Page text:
Try adding an index on the city column and one on the country column. If the city query always includes the country, you only need one index on (country, city). The improvement will be... significant.
    Game Servers are the next hot market!
    Slim margins, heavy support, fickle customers, and moronic suppliers!
    Start your own today!

  7. #7
    Join Date
    Mar 2004
    Location
    USA
    Posts
    4,342
    Wow... thanks guys....

    it did really make it faster.....

    thanks alot for your help,

    Peace,
    Testing 1.. Testing 1..2.. Testing 1..2..3...

  8. #8
    Originally posted by azizny
    Wow... thanks guys....

    it did really make it faster.....

    thanks alot for your help,

    Peace,
    Just curious,

    What were the performance results after the indices?
    Adnan.
    FusionRays.com
    Shared and Reseller Plans

  9. #9
    Join Date
    Mar 2004
    Location
    USA
    Posts
    4,342
    It took me like to minutes to add the index for the countries via phpmyadmin... searches take split second..

    I am tryint to add an index for city via command line (wasnt able via phpmyadmin).. the city still slow with the searches..

    Peace,
    Testing 1.. Testing 1..2.. Testing 1..2..3...

  10. #10
    Join Date
    Dec 2003
    Location
    Miami, FL
    Posts
    3,262
    I'm sure ebay doesn't have 1 server handling queries. They have a cluster of 5, 10, 15+ servers handling their requests.

  11. #11
    Join Date
    Mar 2004
    Location
    USA
    Posts
    4,342
    Originally posted by Rob83
    I'm sure ebay doesn't have 1 server handling queries. They have a cluster of 5, 10, 15+ servers handling their requests.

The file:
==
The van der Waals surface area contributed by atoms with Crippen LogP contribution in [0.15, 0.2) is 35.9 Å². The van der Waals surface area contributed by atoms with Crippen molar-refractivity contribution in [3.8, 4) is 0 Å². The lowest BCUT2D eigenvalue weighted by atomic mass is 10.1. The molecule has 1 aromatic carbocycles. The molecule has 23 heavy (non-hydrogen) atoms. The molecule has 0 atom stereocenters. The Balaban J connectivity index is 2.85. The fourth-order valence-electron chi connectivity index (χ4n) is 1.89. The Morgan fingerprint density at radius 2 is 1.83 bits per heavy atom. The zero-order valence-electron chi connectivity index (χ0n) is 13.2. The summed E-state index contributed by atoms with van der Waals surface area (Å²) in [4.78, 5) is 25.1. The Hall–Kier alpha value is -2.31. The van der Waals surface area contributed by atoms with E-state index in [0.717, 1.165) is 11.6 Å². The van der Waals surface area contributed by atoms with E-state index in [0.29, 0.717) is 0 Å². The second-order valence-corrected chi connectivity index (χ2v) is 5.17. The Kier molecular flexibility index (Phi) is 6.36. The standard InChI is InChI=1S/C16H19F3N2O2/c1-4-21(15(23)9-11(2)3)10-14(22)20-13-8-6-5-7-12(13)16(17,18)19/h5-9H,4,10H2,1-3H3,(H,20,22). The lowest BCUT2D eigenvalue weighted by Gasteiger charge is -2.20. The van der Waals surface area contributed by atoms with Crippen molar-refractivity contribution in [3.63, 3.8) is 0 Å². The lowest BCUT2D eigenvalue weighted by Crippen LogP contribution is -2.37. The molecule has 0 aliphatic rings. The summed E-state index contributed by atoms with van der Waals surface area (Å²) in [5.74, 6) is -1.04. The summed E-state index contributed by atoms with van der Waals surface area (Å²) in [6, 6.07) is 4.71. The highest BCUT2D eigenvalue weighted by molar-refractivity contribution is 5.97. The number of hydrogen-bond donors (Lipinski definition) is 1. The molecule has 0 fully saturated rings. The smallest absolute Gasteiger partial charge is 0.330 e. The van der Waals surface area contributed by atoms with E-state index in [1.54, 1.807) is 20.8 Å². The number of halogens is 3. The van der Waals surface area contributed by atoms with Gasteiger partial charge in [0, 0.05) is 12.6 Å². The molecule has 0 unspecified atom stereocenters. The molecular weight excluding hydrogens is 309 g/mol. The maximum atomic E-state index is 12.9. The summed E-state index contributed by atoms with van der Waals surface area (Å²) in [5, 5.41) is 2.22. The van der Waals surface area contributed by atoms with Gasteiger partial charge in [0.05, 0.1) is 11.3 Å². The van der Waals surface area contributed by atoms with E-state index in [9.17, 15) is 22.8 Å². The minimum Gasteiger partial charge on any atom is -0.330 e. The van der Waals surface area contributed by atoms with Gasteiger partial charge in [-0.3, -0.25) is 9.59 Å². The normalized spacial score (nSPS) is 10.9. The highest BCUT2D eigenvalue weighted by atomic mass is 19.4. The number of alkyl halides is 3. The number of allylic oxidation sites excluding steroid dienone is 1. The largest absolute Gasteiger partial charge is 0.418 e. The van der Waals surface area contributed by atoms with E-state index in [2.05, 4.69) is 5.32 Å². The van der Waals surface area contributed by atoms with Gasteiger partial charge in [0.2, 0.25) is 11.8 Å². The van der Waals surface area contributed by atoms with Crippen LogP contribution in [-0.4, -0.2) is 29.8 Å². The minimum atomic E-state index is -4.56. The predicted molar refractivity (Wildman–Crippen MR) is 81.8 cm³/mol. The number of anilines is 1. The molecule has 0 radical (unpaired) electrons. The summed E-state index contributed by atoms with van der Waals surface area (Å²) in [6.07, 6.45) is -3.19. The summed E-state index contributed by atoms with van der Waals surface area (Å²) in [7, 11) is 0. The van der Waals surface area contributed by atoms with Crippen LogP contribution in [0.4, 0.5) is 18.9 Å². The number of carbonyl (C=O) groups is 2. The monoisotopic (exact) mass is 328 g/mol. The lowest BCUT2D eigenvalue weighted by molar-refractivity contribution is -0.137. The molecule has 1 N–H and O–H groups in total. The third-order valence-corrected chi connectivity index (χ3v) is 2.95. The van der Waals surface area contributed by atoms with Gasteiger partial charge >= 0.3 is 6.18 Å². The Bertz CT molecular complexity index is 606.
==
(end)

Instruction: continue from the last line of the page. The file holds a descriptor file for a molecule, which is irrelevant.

I am not that big yet... But I actually implemeted a system like that (by dividing up the table into alph. order..

    but I dont think 3 million rows is alot in mysql...

    but after an index to both fields the system is running smoothly... thanks to all of you guys...

    Peace,
    Testing 1.. Testing 1..2.. Testing 1..2..3...

  12. #12
    Join Date
    May 2003
    Posts
    1,198
    Hey,

    I don't understand what you mean by Indexes in MYSQL? Can you give me example so I will learn
    Quote, "Google is your best friend!"

  13. #13
    Join Date
    Mar 2004
    Location
    USA
    Posts
    4,342
    I think its some thing that MySQL uses to index rows to make it easier and faster to search...

    I found this (on creating indexes):
    http://dev.mysql.com/doc/mysql/en/create-index.html

    not much of an explanation on what it is exactly..

    Peace,
    Testing 1.. Testing 1..2.. Testing 1..2..3...

  14. #14
    Join Date
    Jun 2003
    Location
    USA
    Posts
    27
    Speaking database theory, make sure you place your indices and entries on a separate tablespace. Neglecting to do so will pretty much negate the effects of row indexing. However, I'm not sure if this is handled automatically by MySQL or not.

    The sql syntax is something along the lines of
    Code:
    CONSTRAINT constraint_name 
        PRIMARY KEY (or OTHER CONSTRAINT) field_name
        USING INDEX [TABLESPACE alternative_table_space_name] index_name 
        [STORAGE ...]
    ;
    
    * [ ] -- optional
    Brad Liang
    please check out LifeType

  15. #15
    Join Date
    Apr 2005
    Posts
    42